Backflow is the reversal of the direction of non-potable water flow in to a potable water system. For example, backflow can occur through a cross-connection (cross-connection is any connection between the public water supply and a source of contamination). This process can contaminate drinking water supplies. There are two types of backflow--back pressure and back siphonage.
Back-pressure occurs as the result of the downstream pressure being greater than the potable water supply pressure. This reduction in supply pressure occurs whenever the amount of water being used exceeds the amount of water being distributed, this can be created by pumps, temperature increases in boilers, breaks in water mains, etc.
Back siphonage is backflow caused by a negative pressure (i.e., the reversal of normal flow in a system caused by a vacuum or partial vacuum within the water supply piping) in a public water system or consumer's potable water system. Back siphonage can occur when there is a high velocity in a pipe line, or a stoppage of water supply due to nearby fire fighting, a break in a water main, etc.
Backflow can be prevented with the installation of the backflow devices.
Below is a list of a Lincoln Water System approved backflow preventer means (https://www.lincoln.ne.gov/city/pworks/water/backflow/faq.htm)
Approved air gap
An air gap is a vertical, physical separation between the end of a water supply outlet and the flood-level rim of a receiving vessel. This separation must be at least twice the diameter of the water supply outlet and never less than one inch. An air gap is considered the maximum protection available against back pressure backflow or back siphonage, but is not always practical and can easily be bypassed.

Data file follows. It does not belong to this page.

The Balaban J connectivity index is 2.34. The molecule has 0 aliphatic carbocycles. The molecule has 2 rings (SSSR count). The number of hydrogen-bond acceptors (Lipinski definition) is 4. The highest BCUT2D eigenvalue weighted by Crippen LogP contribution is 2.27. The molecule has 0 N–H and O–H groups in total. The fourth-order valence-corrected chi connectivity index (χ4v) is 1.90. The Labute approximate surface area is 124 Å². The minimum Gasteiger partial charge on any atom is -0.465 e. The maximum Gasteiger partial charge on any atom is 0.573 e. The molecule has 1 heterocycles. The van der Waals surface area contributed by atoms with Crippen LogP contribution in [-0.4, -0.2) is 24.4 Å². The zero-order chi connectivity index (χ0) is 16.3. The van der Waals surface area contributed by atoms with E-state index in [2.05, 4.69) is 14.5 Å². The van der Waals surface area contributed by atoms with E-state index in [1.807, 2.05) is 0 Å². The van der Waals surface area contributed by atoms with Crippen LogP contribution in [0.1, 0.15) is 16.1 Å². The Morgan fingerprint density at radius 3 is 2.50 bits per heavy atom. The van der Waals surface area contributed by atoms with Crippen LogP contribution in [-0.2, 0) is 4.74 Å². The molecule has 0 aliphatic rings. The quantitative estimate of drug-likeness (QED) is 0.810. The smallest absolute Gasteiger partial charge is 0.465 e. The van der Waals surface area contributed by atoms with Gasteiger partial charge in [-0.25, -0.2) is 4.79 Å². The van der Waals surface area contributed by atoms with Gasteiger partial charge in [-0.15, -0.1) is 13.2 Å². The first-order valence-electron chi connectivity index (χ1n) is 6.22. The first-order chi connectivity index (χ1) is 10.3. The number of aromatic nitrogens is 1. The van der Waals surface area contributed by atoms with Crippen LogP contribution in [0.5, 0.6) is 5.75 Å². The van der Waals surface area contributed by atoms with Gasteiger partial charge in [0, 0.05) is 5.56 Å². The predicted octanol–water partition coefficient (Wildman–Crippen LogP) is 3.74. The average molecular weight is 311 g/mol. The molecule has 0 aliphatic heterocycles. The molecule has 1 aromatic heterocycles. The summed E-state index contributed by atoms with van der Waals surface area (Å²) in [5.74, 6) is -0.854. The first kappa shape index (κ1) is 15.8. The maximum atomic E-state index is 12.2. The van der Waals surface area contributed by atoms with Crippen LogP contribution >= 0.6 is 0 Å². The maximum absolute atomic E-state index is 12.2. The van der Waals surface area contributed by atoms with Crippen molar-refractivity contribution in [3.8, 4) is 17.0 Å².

Double check backflow assembly (DC)
A DC is a testable mechanical backflow preventer that consists of two independently acting, spring-loaded check valves. It includes shutoff valves at each end of the assembly and is equipped with test cocks (required to be tested annually by a State Certified Grade 6 Operator) against back pressure backflow and back siphonage, but should be used only on non-health hazards.
Reduced pressure principle backflow assembly (RP)
An RP is a testable mechanical backflow preventer that consists of two independently acting, spring-loaded check valves with a hydraulically operating, mechanically independent, spring-loaded pressure differential relief valve between the check valves and below the first check valve. It includes shutoff valves at each end of the assembly and is equipped with test cocks (required to be tested annually by a State Certified Grade 6 Operator). An RP is effective against back pressure backflow and back siphonage, and may be used on health or non-health hazards.
Pressure vacuum breaker assembly (PVB)
A PVB is a testable mechanical backflow preventer that consists of an independently acting, spring-loaded check valve and an independently acting, spring-loaded air inlet valve on the discharge side of the check valve. It includes shutoff valves at each end of the assembly and is equipped with test cocks. A PVB may be used to isolate health or non-health hazards, and is to be installed 12-inches above highest downstream water discharge. It is effective against back siphonage only and is most commonly used on lawn sprinkler systems.
Atmospheric Vacuum Breaker (AVB)
An AVB is a non-testable mechanical backflow preventer with a gravity opening poppet air opening, designed to admit atmosphere into the downstream sides of the unit under a no flow condition to prevent back siphonage. It must be installed 6-inches above highest downstream water discharge. There shall be no valves or reduction of pipe size on its downstream side. (Note: This device is installed on certain equipment that uses potable water by the manufacturer or contracted installer. Examples of this equipment are dishwashers, soap dispensers, faucets and deep sinks, etc.) It is up to the City of Lincoln that has jurisdiction to determine which type of backflow protection is required based on the degree of hazard that the property represents to the potable water supply.